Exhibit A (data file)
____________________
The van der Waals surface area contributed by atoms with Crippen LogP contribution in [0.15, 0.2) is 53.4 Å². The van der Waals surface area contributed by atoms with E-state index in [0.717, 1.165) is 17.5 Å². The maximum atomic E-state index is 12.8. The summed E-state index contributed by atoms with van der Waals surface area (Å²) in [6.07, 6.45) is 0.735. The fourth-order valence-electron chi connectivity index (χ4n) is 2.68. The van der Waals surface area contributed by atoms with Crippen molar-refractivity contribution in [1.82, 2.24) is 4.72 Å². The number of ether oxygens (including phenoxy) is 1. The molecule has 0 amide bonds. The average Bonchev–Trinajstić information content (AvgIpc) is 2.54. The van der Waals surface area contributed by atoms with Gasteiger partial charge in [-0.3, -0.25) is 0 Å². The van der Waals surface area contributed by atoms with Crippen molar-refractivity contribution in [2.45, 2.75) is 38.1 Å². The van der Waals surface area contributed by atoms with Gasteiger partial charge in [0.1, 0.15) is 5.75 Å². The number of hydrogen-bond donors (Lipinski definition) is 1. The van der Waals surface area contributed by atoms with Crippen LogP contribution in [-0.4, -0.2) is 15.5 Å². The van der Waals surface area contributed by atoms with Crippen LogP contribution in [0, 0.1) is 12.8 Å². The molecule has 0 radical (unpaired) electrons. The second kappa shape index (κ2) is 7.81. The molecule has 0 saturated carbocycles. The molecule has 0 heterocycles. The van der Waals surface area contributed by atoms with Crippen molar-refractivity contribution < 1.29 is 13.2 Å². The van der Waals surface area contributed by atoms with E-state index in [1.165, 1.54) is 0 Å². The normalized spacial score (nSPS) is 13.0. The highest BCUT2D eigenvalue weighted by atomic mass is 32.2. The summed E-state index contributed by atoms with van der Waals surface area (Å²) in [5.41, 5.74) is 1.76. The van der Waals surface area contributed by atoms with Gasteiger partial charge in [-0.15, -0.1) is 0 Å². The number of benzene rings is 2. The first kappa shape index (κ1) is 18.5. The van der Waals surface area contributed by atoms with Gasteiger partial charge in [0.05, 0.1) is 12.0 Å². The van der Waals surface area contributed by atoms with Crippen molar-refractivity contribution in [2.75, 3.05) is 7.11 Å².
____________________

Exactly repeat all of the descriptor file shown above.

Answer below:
The van der Waals surface area contributed by atoms with Crippen LogP contribution in [0.15, 0.2) is 53.4 Å². The van der Waals surface area contributed by atoms with E-state index in [0.717, 1.165) is 17.5 Å². The maximum atomic E-state index is 12.8. The summed E-state index contributed by atoms with van der Waals surface area (Å²) in [6.07, 6.45) is 0.735. The fourth-order valence-electron chi connectivity index (χ4n) is 2.68. The van der Waals surface area contributed by atoms with Crippen molar-refractivity contribution in [1.82, 2.24) is 4.72 Å². The number of ether oxygens (including phenoxy) is 1. The molecule has 0 amide bonds. The average Bonchev–Trinajstić information content (AvgIpc) is 2.54. The van der Waals surface area contributed by atoms with Gasteiger partial charge in [-0.3, -0.25) is 0 Å². The van der Waals surface area contributed by atoms with Crippen molar-refractivity contribution in [2.45, 2.75) is 38.1 Å². The van der Waals surface area contributed by atoms with Gasteiger partial charge in [0.1, 0.15) is 5.75 Å². The number of hydrogen-bond donors (Lipinski definition) is 1. The van der Waals surface area contributed by atoms with Crippen LogP contribution in [-0.4, -0.2) is 15.5 Å². The van der Waals surface area contributed by atoms with Crippen LogP contribution in [0, 0.1) is 12.8 Å². The molecule has 0 radical (unpaired) electrons. The second kappa shape index (κ2) is 7.81. The molecule has 0 saturated carbocycles. The molecule has 0 heterocycles. The van der Waals surface area contributed by atoms with Crippen molar-refractivity contribution < 1.29 is 13.2 Å². The van der Waals surface area contributed by atoms with E-state index in [1.165, 1.54) is 0 Å². The normalized spacial score (nSPS) is 13.0. The highest BCUT2D eigenvalue weighted by atomic mass is 32.2. The summed E-state index contributed by atoms with van der Waals surface area (Å²) in [5.41, 5.74) is 1.76. The van der Waals surface area contributed by atoms with Gasteiger partial charge in [-0.15, -0.1) is 0 Å². The number of benzene rings is 2. The first kappa shape index (κ1) is 18.5. The van der Waals surface area contributed by atoms with Gasteiger partial charge in [0.05, 0.1) is 12.0 Å². The van der Waals surface area contributed by atoms with Crippen molar-refractivity contribution in [2.75, 3.05) is 7.11 Å².